Despite recent government studies showing that the ever-increasing rate of obesity has finally for once not climbed, recent research shows one reason obesity continues to be an issue is that we simply aren't really trying very hard.
In a poll commissioned by the America On the Move Foundation (AOMF) and conducted by Harris Interactive, efforts by Americans to lose weight have dropped by 14 percent in the last four years -- from 73 percent in 2003 to 59 percent today.
That is proof, the foundation said, that building social networks is crucial to regaining momentum. The research also found that only 40 percent of respondents reported their immediate family members encourage them to eat healthy and more nutritious foods, and a mere 16 percent said their close friends encourage healthy choices or lifestyle changes.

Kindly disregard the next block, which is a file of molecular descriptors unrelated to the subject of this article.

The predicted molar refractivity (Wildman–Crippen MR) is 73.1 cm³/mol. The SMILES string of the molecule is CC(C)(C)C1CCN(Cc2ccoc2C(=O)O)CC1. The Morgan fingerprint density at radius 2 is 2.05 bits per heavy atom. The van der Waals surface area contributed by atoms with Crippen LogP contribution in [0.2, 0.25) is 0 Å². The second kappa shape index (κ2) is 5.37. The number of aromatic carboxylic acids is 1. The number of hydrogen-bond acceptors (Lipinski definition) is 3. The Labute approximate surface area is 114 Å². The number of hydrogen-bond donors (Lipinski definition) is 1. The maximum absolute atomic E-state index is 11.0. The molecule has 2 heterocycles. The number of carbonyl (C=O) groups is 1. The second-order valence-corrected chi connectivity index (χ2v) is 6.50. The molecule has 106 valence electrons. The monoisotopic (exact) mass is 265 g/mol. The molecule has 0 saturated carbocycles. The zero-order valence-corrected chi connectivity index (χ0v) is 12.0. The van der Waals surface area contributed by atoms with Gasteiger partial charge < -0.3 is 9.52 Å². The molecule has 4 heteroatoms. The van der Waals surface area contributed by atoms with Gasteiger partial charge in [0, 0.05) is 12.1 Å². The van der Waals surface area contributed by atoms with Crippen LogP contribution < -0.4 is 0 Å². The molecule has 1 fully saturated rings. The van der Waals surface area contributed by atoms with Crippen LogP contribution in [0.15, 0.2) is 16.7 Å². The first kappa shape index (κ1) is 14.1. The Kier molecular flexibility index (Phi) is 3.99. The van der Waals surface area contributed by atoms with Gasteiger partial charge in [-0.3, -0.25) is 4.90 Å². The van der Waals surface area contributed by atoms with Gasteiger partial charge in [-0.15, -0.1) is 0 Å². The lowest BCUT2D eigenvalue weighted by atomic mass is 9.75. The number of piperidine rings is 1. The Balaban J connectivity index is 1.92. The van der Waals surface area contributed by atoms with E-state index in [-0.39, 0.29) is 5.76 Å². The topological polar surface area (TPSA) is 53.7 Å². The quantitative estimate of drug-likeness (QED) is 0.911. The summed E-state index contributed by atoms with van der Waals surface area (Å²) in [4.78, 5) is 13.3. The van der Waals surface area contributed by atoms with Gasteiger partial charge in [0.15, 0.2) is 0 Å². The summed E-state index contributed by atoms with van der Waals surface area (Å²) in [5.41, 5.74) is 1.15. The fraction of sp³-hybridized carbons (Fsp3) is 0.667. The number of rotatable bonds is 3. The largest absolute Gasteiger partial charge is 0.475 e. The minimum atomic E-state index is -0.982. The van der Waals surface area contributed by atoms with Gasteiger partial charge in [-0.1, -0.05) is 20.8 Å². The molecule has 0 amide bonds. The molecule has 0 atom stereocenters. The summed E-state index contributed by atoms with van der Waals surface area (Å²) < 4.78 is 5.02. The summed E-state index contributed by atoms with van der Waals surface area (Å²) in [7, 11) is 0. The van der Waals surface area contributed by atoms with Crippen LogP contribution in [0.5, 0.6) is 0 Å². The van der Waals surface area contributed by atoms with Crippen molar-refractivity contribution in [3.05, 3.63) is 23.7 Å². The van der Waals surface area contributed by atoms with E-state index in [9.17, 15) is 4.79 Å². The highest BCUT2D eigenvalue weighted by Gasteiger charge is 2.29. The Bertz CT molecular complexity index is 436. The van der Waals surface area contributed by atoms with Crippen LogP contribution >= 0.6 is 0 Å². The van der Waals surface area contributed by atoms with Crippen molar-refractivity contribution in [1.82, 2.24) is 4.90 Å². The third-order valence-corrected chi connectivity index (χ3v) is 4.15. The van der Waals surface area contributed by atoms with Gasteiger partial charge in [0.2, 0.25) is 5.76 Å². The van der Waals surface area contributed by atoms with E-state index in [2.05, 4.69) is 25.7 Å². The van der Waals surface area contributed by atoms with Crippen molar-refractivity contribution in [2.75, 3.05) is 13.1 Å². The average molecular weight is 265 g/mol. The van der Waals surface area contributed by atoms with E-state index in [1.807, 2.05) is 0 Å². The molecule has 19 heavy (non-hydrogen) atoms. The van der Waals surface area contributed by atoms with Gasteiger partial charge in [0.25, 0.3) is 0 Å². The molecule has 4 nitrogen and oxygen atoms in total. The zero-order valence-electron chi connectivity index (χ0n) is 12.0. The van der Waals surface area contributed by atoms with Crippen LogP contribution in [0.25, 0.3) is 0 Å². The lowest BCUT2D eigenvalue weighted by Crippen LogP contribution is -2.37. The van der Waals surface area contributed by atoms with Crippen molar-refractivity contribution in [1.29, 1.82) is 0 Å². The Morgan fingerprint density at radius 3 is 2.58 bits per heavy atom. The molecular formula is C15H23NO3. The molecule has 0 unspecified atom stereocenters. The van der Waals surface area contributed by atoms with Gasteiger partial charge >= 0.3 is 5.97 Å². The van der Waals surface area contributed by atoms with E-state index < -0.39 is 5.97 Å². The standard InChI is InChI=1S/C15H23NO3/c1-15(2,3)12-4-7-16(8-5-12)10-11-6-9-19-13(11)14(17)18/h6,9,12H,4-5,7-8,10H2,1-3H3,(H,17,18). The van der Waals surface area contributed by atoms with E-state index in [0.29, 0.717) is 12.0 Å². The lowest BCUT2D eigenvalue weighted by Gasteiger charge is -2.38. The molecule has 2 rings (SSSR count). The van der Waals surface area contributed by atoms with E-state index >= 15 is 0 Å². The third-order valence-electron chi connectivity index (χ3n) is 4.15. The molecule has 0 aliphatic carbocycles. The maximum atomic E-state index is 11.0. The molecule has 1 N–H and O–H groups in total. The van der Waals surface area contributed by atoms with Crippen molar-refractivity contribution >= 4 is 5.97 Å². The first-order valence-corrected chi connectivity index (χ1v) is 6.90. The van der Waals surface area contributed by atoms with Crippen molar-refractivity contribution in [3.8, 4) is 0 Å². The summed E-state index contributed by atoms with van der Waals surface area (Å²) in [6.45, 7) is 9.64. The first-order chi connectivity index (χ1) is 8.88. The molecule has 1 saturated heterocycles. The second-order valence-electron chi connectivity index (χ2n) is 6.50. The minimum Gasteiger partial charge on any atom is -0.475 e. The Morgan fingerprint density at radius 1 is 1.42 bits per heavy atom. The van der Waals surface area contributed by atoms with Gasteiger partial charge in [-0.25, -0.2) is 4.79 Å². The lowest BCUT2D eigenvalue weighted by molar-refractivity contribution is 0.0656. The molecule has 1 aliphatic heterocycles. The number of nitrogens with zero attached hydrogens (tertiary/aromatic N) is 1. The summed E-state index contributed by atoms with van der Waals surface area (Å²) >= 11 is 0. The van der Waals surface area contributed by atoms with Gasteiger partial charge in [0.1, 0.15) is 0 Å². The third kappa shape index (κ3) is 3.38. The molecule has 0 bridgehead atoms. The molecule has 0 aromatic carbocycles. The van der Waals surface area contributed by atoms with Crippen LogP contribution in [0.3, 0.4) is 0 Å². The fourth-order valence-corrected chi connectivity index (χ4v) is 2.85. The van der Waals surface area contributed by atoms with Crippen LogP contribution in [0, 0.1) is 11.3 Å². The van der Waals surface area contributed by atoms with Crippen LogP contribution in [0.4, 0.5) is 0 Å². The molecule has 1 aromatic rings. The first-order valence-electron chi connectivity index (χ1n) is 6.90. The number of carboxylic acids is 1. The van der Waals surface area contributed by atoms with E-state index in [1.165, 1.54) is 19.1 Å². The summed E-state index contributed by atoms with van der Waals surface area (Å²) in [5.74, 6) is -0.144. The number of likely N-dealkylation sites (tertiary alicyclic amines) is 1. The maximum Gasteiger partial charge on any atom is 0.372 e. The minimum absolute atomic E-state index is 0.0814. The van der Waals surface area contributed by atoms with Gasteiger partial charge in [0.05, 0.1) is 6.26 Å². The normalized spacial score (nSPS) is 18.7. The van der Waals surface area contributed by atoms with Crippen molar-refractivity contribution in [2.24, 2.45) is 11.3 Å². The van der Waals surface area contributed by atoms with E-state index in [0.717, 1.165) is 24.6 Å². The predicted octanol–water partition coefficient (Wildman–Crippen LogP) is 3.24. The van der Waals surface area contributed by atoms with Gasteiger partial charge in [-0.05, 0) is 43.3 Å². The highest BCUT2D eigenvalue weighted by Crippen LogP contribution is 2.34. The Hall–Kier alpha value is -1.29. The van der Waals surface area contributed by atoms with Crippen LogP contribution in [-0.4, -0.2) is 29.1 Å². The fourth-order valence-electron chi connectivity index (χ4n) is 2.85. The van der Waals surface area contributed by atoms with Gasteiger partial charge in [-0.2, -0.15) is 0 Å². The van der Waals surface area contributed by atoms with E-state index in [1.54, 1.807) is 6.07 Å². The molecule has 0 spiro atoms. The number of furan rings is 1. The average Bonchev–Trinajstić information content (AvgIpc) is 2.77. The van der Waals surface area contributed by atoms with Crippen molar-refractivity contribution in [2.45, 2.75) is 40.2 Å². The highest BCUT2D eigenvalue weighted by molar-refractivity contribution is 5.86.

"As obesity continues to rise at an alarming pace, these results show that Americans do not have the support they need to make healthy changes," said James O. Hill, Ph.D., AOMF co-founder and professor of pediatrics and medicine at the University of Colorado and Health Sciences Center.
In addition, fewer than two in 10 Americans reported all or most of their close friends eat healthy and nutritious foods on a regular basis (19 percent), encourage them to be physically fit (18 percent), exercise or do physical activity on a regular basis (17 percent), and encourage them to eat healthy and nutritious foods (16 percent).
AOMF encourage Americans to move more and eat less by making two simple daily changes: adding 2,000 more steps (about 1 mile), and cutting 100 calories (1 tablespoon of butter).
The foundation's national survey, conducted by Harris Interactive, polled 2,493 U.S. adults aged 18 or older, regarding their attitudes toward weight loss and healthy living. This survey was conducted online within the United States by Harris Interactive on behalf of AOMF between Aug. 10-14, 2007.
For more on the foundation, go to www.americaonthemove.org.